Crankshaft

The camshaft, a shaft to which cams are attached, was first introduced in 1206 by al-Jazari, who employed them in his automata, Water clocks (such as the candle clock) and water-raising machines.The cam and camshaft later appeared in European mechanisms from the 14th century.

The eccentrically mounted handle of the rotary quernstone in the fifth century BCE Spain that spread across the Roman Empire constitutes a crank. The earliest evidence of a crank and connecting rod mechanism dates to the 3rd century AD Hierapolis sawmill in the Roman Empire. The crank also appears in the mid-9th century in several of the hydraulic devices described by the Banū Mūsā brothers in their Book of Ingenious Devices.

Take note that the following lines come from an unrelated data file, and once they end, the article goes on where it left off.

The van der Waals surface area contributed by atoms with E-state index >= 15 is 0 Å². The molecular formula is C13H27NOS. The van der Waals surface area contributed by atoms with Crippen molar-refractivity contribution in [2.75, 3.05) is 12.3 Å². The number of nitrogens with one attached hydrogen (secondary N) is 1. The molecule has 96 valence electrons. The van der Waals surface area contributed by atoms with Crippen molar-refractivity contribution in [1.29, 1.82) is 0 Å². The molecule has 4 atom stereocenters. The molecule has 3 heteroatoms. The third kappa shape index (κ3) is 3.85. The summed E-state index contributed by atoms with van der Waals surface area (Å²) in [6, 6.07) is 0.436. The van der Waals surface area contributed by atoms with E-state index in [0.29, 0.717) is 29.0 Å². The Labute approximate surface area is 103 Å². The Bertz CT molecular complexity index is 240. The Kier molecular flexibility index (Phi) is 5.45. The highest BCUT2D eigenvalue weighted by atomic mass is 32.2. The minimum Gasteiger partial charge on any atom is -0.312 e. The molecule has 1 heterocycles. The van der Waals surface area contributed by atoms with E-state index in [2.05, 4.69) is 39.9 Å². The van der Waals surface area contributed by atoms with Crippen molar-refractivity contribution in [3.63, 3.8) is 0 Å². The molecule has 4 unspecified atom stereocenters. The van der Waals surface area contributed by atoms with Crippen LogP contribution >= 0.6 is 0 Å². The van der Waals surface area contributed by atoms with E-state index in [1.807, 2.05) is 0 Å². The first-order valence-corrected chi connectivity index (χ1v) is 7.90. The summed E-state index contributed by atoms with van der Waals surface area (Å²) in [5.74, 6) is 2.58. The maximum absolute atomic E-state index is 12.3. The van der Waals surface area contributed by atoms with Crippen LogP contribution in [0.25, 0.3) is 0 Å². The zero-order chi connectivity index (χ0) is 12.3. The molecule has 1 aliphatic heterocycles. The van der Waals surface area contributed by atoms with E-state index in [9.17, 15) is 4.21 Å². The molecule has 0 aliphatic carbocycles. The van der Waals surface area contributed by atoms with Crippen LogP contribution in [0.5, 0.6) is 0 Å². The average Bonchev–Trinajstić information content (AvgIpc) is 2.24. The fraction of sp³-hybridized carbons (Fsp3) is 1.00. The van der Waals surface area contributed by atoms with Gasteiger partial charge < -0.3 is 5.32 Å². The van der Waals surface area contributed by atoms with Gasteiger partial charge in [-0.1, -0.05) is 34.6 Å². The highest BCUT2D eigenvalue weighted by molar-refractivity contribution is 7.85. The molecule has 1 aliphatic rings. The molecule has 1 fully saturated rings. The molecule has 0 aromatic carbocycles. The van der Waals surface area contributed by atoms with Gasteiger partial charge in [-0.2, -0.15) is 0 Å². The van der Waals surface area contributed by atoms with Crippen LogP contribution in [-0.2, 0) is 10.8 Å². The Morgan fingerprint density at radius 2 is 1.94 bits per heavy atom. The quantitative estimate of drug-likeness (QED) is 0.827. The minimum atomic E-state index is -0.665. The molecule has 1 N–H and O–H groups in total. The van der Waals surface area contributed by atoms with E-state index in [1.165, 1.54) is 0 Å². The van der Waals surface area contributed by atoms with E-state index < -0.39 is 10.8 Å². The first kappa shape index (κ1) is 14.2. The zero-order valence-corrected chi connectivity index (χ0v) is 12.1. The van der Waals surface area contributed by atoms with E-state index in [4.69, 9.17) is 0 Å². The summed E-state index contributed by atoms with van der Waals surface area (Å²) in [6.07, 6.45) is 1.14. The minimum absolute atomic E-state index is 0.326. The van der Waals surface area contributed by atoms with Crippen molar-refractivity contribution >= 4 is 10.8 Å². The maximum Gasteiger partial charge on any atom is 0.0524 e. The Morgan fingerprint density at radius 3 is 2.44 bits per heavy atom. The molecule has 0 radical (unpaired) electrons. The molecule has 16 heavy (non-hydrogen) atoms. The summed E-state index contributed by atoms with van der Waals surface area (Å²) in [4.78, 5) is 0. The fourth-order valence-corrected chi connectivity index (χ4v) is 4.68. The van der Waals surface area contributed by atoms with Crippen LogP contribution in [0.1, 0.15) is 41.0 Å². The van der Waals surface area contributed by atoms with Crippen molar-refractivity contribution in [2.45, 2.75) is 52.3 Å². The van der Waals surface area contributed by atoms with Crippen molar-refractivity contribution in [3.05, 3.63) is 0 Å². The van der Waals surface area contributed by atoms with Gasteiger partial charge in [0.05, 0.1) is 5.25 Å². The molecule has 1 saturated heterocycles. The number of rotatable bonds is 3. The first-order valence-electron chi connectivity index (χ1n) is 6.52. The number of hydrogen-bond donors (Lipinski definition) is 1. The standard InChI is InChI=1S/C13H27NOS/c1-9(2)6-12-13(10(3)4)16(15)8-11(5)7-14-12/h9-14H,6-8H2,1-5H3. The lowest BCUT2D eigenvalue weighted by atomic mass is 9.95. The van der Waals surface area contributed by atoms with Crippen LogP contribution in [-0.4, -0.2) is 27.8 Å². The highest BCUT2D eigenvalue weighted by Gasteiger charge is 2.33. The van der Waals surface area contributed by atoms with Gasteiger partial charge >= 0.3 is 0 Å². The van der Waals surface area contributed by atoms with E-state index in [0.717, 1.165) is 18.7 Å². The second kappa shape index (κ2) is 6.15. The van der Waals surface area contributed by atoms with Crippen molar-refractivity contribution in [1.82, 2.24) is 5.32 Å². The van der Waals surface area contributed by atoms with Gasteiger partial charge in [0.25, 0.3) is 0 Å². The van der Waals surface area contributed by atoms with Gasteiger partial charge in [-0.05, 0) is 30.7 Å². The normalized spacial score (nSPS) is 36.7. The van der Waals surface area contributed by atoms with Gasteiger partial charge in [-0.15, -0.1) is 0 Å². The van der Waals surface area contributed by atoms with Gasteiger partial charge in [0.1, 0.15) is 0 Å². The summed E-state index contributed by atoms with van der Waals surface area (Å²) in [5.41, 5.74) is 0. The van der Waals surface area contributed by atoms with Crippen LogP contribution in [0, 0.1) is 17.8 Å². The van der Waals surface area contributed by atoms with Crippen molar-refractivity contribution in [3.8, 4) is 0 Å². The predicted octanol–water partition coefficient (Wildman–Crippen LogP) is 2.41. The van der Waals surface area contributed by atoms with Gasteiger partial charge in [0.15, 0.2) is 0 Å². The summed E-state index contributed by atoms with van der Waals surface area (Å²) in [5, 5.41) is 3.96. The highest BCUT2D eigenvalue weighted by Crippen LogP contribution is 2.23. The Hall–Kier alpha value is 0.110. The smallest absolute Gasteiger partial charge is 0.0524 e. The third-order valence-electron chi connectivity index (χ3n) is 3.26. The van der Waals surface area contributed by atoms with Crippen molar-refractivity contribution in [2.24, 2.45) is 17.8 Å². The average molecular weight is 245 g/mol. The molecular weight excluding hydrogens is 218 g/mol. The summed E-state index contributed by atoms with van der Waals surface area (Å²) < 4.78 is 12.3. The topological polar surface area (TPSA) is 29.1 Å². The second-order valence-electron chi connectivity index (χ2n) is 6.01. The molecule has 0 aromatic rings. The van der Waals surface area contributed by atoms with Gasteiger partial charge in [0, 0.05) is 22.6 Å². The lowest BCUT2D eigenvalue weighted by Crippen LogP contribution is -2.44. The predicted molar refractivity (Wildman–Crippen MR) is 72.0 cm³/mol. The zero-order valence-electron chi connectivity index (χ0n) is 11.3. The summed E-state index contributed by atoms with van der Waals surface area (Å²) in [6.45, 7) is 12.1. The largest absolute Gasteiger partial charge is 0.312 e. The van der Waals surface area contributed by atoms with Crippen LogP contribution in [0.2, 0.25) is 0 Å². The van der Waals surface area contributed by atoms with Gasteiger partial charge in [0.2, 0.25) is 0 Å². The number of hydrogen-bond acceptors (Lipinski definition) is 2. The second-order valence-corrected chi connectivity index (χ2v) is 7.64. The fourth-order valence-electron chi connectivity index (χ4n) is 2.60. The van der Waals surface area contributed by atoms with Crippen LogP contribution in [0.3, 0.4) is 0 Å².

In 1206, al-Jazari invented an early crankshaft, which he incorporated with a crank-connecting rod mechanism in his twin-cylinder pump. Like the modern crankshaft, al-Jazari’s mechanism consisted of a wheel setting several crankpins into motion, with the wheel’s motion being circular and the pins moving back-and-forth in a straight line.The crankshaft described by al-Jazari transforms continuous rotary motion into a linear reciprocating motion and is central to modern types of machinery such as the steam engine, internal combustion engine, and automatic controls.

He used the crankshaft with a connecting rod in two of his water-raising machines: the crank-driven chain pump and the double-action reciprocating piston suction pump. His water pump also employed the first known crank-slider mechanism.

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